This process starts with the adoption of a modern IT setup in which data is de-siloed, meticulously indexed, and made visible so that advanced analytics can glean actionable insights at speed. Fabrice Haiat, Forbes, 23 Feb. 2024 Google uses them to crawl and index the entire web for its search engine, which has become the interface to the web and brings the company billions of dollars a year. Peter Rubin, Longreads, 15 Feb. 2024 The deal would index the child tax credit to inflation for the first time, so most parents would benefit from a boost of about $100 on their tax returns in 2025. Jeff Stein, Washington Post, 1 Feb. 2024 In 2025, Part D out-of-pocket drug costs will be capped at $2,000, an amount that will be indexed to the growth rate in Part D costs. Byrichard Eisenberg, Fortune Well, 25 Oct. 2023 Because the legislation President George H.W. Bush signed at the time did not index it to inflation, alcohol tax rates actually dropped a whopping 36% in the years to 2017. Cara Poland, STAT, 20 Dec. 2023 The Tax Cuts and Jobs Act of 2017 boosted the standard deduction at the time from $6,500 for singles to $12,000 and from $13,000 to $24,000 for married couples, with the amounts indexed for inflation. The Arizona Republic, 10 Jan. 2024 In Minnesota, Democratic Gov. Tim Walz signed a law that indexes the gas tax to inflation as well as imposes a 50-cent fee on deliveries valued at more than $100. Tribune News Service, Hartford Courant, 7 Jan. 2024 Google has agreed to pay 100 million Canadian dollars, equivalent to $73.6 million, indexed to inflation, into a fund, said Canada’s Heritage Minister Pascale St-Onge. Vipal Monga, WSJ, 29 Nov. 2023 See More

These examples are programmatically compiled from various online sources to illustrate current usage of the word 'index.' Any opinions expressed in the examples do not represent those of Merriam-Webster or its editors. Send us feedback about these examples.

Word History

Etymology

Noun

Latin indic-, index, from indicare to indicate

First Known Use

Noun

1561, in the meaning defined at sense 3a

Verb

1720, in the meaning defined at transitive sense 1a

Time Traveler
The first known use of index was in 1561

Dictionary Entries Near index

Cite this Entry

“Index.” Merriam-Webster.com Dictionary, Merriam-Webster, https://www.merriam-webster.com/dictionary/index. Accessed 3 Mar. 2024.

Kids Definition

index

1 of 2 noun
in·​dex ˈin-ˌdeks How to pronounce index (audio)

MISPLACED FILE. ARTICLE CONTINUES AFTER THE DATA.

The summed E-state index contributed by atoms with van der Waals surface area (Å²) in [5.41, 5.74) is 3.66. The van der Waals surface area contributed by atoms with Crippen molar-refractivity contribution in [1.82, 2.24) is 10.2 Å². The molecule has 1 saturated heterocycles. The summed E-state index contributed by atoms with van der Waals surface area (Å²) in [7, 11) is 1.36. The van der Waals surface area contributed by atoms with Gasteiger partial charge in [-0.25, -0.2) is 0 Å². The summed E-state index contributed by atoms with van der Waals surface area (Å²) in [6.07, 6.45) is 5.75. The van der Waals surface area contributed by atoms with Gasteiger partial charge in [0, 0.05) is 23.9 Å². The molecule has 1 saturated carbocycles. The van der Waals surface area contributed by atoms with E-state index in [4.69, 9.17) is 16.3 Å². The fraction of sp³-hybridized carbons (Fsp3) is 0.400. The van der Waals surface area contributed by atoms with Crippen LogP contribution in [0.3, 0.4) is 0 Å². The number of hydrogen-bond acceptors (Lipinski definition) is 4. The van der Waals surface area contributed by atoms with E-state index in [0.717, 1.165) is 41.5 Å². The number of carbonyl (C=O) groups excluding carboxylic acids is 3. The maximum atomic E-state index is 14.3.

plural indexes
-ˌdek-səz
or indices -də-ˌsēz How to pronounce index (audio)
1
a
: a device (as the pointer on a scale) used to indicate a value or quantity
b
: something that leads a person to a particular fact or conclusion : indication
the price of goods is an index of the economy
2
: an alphabetical list in a printed work that gives with each item listed the page number where it may be found
3
plural usually indices : a mathematical figure, letter, or expression (as the exponent 3 in a3) showing a power or root of another
4
: a symbol ☞ used to direct attention

index

2 of 2 verb
1
a
: to provide with an index
index a book
b
: to list in an index
2
: to serve as an index of
indexer noun

Medical Definition

index

noun
in·​dex ˈin-ˌdeks How to pronounce index (audio)
plural indexes or indices -də-ˌsēz How to pronounce index (audio)
1
2
: a list (as of bibliographical information or citations to a body of literature) arranged usually in alphabetical order of some specified datum (as author, subject, or keyword)
Index Medicus of the United States National Library of Medicine
3
a
: a ratio or other number derived from a series of observations and used as an indicator or measure (as of a condition, property, or phenomenon)
physiochemical indexes of the urine, the blood, and the gastric juiceJournal of the American Medical Association
b
: the ratio of one dimension of a thing (as an anatomical structure) to another dimension see cephalic index, cranial index

Legal Definition

index

1 of 2 noun
in·​dex
: a numerical measure or indicator (as of inflation or economic performance) see also consumer price index

index

2 of 2 transitive verb
: to link (as wages, rates, or investments) to an index
under the contract wages were indexed to inflation

More from Merriam-Webster on index